Myth No. 3: Pandora's BoxIf We Offer It to One Person, Everyone Will Want To Do It
Some companies worry that giving a little bit of flexibility will create a workforce of slackers. Or that accommodating one employee will lead to other requests, ultimately breaking down the standardized processes and HR procedures they have worked hard to build. However, job sharing is one flexibility program that is easy to implement logistically and provides companies with more than what one single employee can contribute. Companies get built-in backup, more combined hours, refreshed workers, the collaborative brain power of two and the loyalty of two happy employees.
Myth No. 4: RecruitingIt's More Difficult to Match Candidates into Job-Share Teams
Not all companies have a giant pool of available employees interested in job-sharing similar roles. Moreover, most job boards and recruiting companies target only full-time employees and base their criteria on skills and experience, not personality, communication styles and logistics. So employers worry that they will not be able to find great candidates. However, it is possible to find ideal job-share matches.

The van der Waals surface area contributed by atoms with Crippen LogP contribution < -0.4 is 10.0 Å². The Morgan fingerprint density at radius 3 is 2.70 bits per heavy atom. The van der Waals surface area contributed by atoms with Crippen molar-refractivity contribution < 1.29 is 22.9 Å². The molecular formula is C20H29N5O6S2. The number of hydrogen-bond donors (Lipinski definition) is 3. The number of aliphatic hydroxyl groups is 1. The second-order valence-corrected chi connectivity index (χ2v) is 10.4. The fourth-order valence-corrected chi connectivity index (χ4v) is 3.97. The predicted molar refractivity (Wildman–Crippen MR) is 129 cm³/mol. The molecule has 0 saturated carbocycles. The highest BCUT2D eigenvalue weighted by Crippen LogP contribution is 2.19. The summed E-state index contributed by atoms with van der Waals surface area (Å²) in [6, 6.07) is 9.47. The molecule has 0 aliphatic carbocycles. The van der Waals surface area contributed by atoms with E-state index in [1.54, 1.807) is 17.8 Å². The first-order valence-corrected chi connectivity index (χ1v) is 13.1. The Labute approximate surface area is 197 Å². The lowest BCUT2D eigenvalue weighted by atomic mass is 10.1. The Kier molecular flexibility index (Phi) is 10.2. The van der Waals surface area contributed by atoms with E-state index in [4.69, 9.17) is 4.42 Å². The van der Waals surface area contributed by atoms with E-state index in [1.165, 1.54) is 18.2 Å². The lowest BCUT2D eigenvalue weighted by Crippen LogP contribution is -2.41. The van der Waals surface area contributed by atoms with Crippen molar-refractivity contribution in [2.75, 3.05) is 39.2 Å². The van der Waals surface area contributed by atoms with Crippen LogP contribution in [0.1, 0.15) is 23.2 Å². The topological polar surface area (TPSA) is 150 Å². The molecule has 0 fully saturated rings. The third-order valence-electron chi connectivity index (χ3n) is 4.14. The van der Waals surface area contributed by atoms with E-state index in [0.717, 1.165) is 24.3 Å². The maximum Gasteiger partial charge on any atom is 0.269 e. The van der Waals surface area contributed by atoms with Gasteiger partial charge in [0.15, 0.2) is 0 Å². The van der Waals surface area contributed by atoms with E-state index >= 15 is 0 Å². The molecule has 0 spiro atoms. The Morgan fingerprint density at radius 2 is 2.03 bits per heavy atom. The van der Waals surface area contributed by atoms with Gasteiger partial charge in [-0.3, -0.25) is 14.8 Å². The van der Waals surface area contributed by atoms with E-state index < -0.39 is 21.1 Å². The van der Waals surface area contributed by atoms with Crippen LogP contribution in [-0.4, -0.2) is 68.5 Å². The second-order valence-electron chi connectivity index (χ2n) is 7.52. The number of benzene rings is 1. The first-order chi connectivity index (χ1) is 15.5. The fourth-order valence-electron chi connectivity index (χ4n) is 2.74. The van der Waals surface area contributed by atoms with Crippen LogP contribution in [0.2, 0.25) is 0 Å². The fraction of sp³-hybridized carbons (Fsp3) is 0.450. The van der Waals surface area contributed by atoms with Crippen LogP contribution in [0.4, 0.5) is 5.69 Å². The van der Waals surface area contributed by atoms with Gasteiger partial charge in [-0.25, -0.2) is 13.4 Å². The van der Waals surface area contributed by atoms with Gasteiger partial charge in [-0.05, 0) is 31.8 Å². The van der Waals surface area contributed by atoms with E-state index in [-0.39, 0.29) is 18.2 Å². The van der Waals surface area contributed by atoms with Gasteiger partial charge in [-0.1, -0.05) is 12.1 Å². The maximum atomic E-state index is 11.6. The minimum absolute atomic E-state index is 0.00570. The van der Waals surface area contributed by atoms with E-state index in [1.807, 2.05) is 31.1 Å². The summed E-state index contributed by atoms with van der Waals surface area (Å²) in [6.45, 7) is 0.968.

Contacting former employees who have retired or "opted out” for family reasons is a great start, because these folks already know the company and might need less training and onboarding. Also, existing employees might be able to provide excellent referrals. There are many closely knit alumni associations and networks where job-share candidates connect to each other every day. When companies find such creative avenues to advertise a job-share program, they often reach a hidden pool of exceptional talent while building substantial brand equity.
Myth No. 5: AccountabilityThings Will Surely Slip Through the Cracks
Some companies worry that when two people are responsible for something, nobody is responsible; that a job share sets up the ultimate finger-pointing situation. However, with job sharing, it is often the opposite. Offering work flexibility has the powerful effect of motivating individuals to make the situation work. Further, treating the teams as single employees, and rating and rewarding their collective effectiveness, can ensure that each individual holds themselves accountable to their partnership.
Stephen Miller is an online editor/manager for SHRM.
Best Companies: Work/Family Benefits Get a Boost, SHRM Online Comp & Benefits Focus Area, January 2007
Revisiting the Work/Life Balance Agenda, SHRM Information Center, April 2007
SHRM Online Benefits Discipline